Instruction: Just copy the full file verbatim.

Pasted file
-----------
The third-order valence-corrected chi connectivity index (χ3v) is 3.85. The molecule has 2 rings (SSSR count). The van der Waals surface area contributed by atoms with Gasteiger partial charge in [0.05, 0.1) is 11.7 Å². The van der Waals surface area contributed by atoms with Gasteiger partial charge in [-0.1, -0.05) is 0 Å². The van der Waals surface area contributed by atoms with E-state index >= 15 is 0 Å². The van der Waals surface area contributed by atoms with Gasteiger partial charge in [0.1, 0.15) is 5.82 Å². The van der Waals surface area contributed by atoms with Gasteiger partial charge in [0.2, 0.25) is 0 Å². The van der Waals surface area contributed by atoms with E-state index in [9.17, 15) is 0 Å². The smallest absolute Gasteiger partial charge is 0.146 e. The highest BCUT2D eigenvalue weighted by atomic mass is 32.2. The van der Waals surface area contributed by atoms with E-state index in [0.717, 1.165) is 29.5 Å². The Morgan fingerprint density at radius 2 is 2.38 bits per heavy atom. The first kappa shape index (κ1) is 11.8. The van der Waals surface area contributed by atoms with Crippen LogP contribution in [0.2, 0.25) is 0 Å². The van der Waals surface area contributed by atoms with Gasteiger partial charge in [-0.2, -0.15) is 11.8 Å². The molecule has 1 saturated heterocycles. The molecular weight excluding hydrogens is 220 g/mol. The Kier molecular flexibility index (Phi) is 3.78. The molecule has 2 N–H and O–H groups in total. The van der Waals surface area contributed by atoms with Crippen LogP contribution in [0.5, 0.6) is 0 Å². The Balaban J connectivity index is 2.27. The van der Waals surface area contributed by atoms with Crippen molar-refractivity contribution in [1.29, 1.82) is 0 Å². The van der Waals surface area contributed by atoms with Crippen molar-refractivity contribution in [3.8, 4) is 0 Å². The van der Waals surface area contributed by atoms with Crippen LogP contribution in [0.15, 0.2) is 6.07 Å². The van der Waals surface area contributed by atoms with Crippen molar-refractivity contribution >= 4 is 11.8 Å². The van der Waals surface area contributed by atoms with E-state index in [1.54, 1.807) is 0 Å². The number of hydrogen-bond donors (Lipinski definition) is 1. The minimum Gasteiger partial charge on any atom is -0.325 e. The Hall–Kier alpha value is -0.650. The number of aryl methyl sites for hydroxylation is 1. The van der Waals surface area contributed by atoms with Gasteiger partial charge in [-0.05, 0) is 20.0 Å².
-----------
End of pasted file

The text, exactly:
The third-order valence-corrected chi connectivity index (χ3v) is 3.85. The molecule has 2 rings (SSSR count). The van der Waals surface area contributed by atoms with Gasteiger partial charge in [0.05, 0.1) is 11.7 Å². The van der Waals surface area contributed by atoms with Gasteiger partial charge in [-0.1, -0.05) is 0 Å². The van der Waals surface area contributed by atoms with E-state index >= 15 is 0 Å². The van der Waals surface area contributed by atoms with Gasteiger partial charge in [0.1, 0.15) is 5.82 Å². The van der Waals surface area contributed by atoms with Gasteiger partial charge in [0.2, 0.25) is 0 Å². The van der Waals surface area contributed by atoms with E-state index in [9.17, 15) is 0 Å². The smallest absolute Gasteiger partial charge is 0.146 e. The highest BCUT2D eigenvalue weighted by atomic mass is 32.2. The van der Waals surface area contributed by atoms with E-state index in [0.717, 1.165) is 29.5 Å². The Morgan fingerprint density at radius 2 is 2.38 bits per heavy atom. The first kappa shape index (κ1) is 11.8. The van der Waals surface area contributed by atoms with Crippen LogP contribution in [0.2, 0.25) is 0 Å². The van der Waals surface area contributed by atoms with Gasteiger partial charge in [-0.2, -0.15) is 11.8 Å². The molecule has 1 saturated heterocycles. The molecular weight excluding hydrogens is 220 g/mol. The Kier molecular flexibility index (Phi) is 3.78. The molecule has 2 N–H and O–H groups in total. The van der Waals surface area contributed by atoms with Crippen LogP contribution in [0.5, 0.6) is 0 Å². The Balaban J connectivity index is 2.27. The van der Waals surface area contributed by atoms with Crippen molar-refractivity contribution in [1.29, 1.82) is 0 Å². The van der Waals surface area contributed by atoms with Crippen molar-refractivity contribution in [3.8, 4) is 0 Å². The van der Waals surface area contributed by atoms with Crippen LogP contribution in [0.15, 0.2) is 6.07 Å². The van der Waals surface area contributed by atoms with Crippen molar-refractivity contribution >= 4 is 11.8 Å². The van der Waals surface area contributed by atoms with E-state index in [1.54, 1.807) is 0 Å². The number of hydrogen-bond donors (Lipinski definition) is 1. The minimum Gasteiger partial charge on any atom is -0.325 e. The Hall–Kier alpha value is -0.650. The number of aryl methyl sites for hydroxylation is 1. The van der Waals surface area contributed by atoms with Gasteiger partial charge in [-0.05, 0) is 20.0 Å².